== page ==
The normally dowdy Lady Edith Crawley (Laura Carmichael) embraces the flapper-filled 1920s by baring her shoulders in a modern halter frock.
Both Daisy the assistant cook (Sophie McShera) and Bates the valet (Brendan Coyle) are seen breaking down in tears.
Widower and single father Tom Branson the estate manager (Allen Leech) gets a love interest, and comforts Matthew's mother Isobel (Penelope Wilton).
And head housekeeper Mrs. Hughes (Phyllis Logan) confronts a mysterious older man in what appears to be a factory.
Set between 1922-1923, the fourth season will premiere in the UK this September on ITV and in the US on January 5 on PBS' Masterpiece Classic.
And while Dan Stevens and Siobhan Finneran have now exited the series - Paul Giamatti, Nigel Harman, Julian Ovendon, and opera singer Dame Kiri Te Kanawa have all joined season four.
And fans of the show will be pleased to know that while season four hasn't even premiered yet, the cast have already signed up for season five.
Michelle said: 'As far as we know, we're all doing season five next year. Beyond that, we really don't know.'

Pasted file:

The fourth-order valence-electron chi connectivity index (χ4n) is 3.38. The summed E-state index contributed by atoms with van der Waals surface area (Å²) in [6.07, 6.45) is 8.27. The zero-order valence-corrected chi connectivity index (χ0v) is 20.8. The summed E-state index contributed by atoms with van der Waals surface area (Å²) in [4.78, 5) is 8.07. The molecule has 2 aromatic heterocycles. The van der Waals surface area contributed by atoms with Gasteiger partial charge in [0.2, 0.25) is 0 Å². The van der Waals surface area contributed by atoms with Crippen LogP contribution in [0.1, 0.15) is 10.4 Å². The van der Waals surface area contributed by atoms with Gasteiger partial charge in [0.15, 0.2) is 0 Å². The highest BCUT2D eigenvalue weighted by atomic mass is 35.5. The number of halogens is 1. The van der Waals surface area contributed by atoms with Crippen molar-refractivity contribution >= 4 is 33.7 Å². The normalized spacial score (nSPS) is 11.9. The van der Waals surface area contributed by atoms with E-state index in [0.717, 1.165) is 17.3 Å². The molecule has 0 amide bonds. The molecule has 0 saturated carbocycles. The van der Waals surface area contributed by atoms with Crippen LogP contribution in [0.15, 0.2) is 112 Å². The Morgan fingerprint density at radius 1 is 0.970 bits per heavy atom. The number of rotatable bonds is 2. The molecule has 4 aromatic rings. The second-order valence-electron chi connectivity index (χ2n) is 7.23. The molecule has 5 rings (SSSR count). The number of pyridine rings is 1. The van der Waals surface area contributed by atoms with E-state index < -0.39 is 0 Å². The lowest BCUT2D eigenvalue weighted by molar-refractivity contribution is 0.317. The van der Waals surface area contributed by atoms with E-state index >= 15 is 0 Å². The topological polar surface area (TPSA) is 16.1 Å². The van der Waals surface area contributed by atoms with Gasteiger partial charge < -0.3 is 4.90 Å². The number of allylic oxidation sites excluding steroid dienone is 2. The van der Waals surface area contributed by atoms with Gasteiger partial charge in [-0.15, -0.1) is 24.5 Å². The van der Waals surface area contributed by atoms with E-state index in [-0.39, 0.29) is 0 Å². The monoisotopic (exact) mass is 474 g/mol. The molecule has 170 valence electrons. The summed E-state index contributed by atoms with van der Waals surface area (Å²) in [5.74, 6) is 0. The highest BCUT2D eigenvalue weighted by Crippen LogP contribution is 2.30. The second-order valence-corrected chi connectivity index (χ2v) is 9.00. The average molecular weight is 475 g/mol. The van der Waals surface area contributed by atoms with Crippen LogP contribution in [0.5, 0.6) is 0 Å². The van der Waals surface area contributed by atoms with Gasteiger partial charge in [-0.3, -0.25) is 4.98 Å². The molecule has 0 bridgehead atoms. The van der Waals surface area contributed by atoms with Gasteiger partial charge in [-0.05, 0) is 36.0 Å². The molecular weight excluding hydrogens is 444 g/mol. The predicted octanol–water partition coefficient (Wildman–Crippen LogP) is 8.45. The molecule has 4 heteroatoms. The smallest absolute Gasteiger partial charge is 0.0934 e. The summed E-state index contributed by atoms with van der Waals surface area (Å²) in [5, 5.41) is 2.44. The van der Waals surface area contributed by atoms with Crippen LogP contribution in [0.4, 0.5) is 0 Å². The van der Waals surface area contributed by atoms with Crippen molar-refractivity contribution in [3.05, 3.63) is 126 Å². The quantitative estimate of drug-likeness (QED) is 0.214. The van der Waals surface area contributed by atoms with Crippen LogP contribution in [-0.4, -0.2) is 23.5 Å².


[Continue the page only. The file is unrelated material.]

Downton Abbey is up for 12 Emmy nominations on September 22, including nods for Dockery, Smith, Carter, and Hugh Bonneville.

Downton Abbey, ITV, series 4, episode 1, review
The opening episode of series four of ITV's Downton Abbey had laughs, tears and a towering performance from Michelle Dockery, says Serena Davies.

A triumvirate of women made last night’s opening instalment of the fourth series of Downton Abbey (ITV) a glowing success. A great deal rested on this episode. The capacious hole rendered by the death of Matthew Crawley, handsome hero and heir to the estate, was one it wouldn’t be easy to fill. Julian Fellowes did well then to embrace his absence and instead of trying to distract us with too much below stairs frippery, placed Matthew’s grieving wife centre stage.
And how excellently Michelle Dockery filled it. Her character, Lady Mary, was once an ice maiden until Matthew melted her. Here she was back to her frigid best, all hooded eye-lids, chiselled profile, cadaverous frame shrouded in jet black silks: a beautiful raven.